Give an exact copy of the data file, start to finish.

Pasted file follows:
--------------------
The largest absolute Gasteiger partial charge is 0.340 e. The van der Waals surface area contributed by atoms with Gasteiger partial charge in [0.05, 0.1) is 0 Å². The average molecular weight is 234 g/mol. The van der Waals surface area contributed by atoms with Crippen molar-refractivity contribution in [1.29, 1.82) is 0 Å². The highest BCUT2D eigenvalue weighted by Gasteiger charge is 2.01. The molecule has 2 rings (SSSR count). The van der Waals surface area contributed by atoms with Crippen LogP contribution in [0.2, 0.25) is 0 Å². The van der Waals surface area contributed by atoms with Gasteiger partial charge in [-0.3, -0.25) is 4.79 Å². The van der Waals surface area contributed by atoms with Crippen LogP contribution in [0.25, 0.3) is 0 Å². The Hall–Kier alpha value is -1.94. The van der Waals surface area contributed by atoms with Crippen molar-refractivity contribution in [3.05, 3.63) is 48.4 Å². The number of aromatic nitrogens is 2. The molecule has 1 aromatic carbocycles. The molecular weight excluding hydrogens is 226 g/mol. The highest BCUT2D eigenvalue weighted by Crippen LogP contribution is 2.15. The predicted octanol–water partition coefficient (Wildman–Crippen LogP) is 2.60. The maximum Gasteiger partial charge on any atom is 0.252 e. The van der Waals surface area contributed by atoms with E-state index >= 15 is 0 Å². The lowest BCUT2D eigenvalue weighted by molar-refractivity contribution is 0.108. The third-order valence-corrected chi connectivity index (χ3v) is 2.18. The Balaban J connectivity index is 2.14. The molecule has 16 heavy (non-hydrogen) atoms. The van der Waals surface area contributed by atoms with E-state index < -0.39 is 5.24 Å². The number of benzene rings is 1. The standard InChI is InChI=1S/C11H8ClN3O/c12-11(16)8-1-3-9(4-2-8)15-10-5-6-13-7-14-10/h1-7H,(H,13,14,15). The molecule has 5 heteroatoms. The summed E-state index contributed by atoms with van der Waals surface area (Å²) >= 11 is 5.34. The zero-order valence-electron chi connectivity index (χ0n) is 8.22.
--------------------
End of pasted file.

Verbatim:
The largest absolute Gasteiger partial charge is 0.340 e. The van der Waals surface area contributed by atoms with Gasteiger partial charge in [0.05, 0.1) is 0 Å². The average molecular weight is 234 g/mol. The van der Waals surface area contributed by atoms with Crippen molar-refractivity contribution in [1.29, 1.82) is 0 Å². The highest BCUT2D eigenvalue weighted by Gasteiger charge is 2.01. The molecule has 2 rings (SSSR count). The van der Waals surface area contributed by atoms with Crippen LogP contribution in [0.2, 0.25) is 0 Å². The van der Waals surface area contributed by atoms with Gasteiger partial charge in [-0.3, -0.25) is 4.79 Å². The van der Waals surface area contributed by atoms with Crippen LogP contribution in [0.25, 0.3) is 0 Å². The Hall–Kier alpha value is -1.94. The van der Waals surface area contributed by atoms with Crippen molar-refractivity contribution in [3.05, 3.63) is 48.4 Å². The number of aromatic nitrogens is 2. The molecule has 1 aromatic carbocycles. The molecular weight excluding hydrogens is 226 g/mol. The highest BCUT2D eigenvalue weighted by Crippen LogP contribution is 2.15. The predicted octanol–water partition coefficient (Wildman–Crippen LogP) is 2.60. The maximum Gasteiger partial charge on any atom is 0.252 e. The van der Waals surface area contributed by atoms with E-state index >= 15 is 0 Å². The lowest BCUT2D eigenvalue weighted by molar-refractivity contribution is 0.108. The third-order valence-corrected chi connectivity index (χ3v) is 2.18. The Balaban J connectivity index is 2.14. The molecule has 16 heavy (non-hydrogen) atoms. The van der Waals surface area contributed by atoms with E-state index < -0.39 is 5.24 Å². The number of benzene rings is 1. The standard InChI is InChI=1S/C11H8ClN3O/c12-11(16)8-1-3-9(4-2-8)15-10-5-6-13-7-14-10/h1-7H,(H,13,14,15). The molecule has 5 heteroatoms. The summed E-state index contributed by atoms with van der Waals surface area (Å²) >= 11 is 5.34. The zero-order valence-electron chi connectivity index (χ0n) is 8.22.